Sounds Of India google com (g. co/soundsofindia)
Indian musical instruments and music is loved by people all over the world. India is celebrating its 74th Independence Day on 15th August 2020. So, for all the Indian music lovers, a new musical experience is coming on their way with “Sounds of India (g. co/soundsofindia)” Everyone can enjoy this exceptional and unique experience on their mobile phone.
Sounds of India is built with Tensor Flow to give a new experience for all music lovers. This project is powered by Machine language, where models can transform the voice of users in different musical instruments. The whole concept of this project is unique and especially launched for Indian on this auspicious day. Users singing national anthem through the microphone of their mobile device can see how their voice converts in instruments on the live browser.
g. co/soundsofindia use the three most popular classical instruments The Sarangi, the Shehnai, and the Bansuri. These three instruments are the heart of Indian music and so developers have come up with it.
Role of DDSP
The whole project is developed in Magenta, which is already available within Google. It helps developers to bring out t their creativity with the help of machine learning. The processing of signals is fused with machine learning with the help of an open-source library “Differentiable Digital Signal Processing(DDSP).” Tone Transfer is one more such application that uses DDSP to convert sound in musical instruments.
Developers have used DDSP modules that are capable of controlling varying sound signals and synthesize them with musical instruments to bring our final product. One of the reasons to use DDSP in Tensor Flow is the efficiency capable enough to generate audio 1000 times faster than any other counterparts.
User Input is gone through neural networks where it helps to generate digital signals. The processing of messages is done through Digital Signal Processors and thus helps to transform user voice in instruments.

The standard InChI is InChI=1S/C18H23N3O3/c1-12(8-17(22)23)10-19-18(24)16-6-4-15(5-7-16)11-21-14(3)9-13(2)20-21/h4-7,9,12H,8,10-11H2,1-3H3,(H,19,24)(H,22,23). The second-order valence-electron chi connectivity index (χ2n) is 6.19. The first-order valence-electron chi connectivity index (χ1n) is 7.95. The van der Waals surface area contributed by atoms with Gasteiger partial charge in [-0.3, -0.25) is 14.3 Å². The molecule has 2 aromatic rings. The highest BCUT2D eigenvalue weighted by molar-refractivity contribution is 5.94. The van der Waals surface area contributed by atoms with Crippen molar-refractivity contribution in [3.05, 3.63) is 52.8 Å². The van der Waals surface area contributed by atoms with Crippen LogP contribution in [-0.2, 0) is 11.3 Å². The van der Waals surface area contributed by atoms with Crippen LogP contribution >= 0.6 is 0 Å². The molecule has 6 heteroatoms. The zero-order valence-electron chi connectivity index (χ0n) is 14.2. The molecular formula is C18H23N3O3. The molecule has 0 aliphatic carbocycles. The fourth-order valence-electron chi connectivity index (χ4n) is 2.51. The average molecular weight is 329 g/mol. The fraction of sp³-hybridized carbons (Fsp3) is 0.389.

What is TFX (Tensor Flow Extended)?
TFX is one of the relevant platforms that have helped to make such a project possible. It includes data, training, validating and even modeling for the production of Machine Language. “TFX is responsible for training models that transform the user’s voice into one of the musical instruments. These converted models are then deployed on a web browser through TensorFlow.js to help users hear the transformed voice.”
TFX has helped to perform iteration with different instruments with model architecture. Developers were able to get a new model with the required result through the TFX pipeline. Overall, TFX has played a vital role in making this project possible for users on Independence day.
How to interact with the browser?
The main reason to deploy the project to browser is to make it comfortable for users to interact with machine learning. Users can hear the instrumental version of their song through by below-mentioned steps:
- Click the link https://soundsofindia.withgoogle.com/ which will make it open in a web browser just like any website.
- There is no need for any installation as there is no need for sensor data, graphics cards, or memory to execute the project.
- Users are required to sing through the microphone, which means the client is interacting only with the browser, and thus privacy is maintained.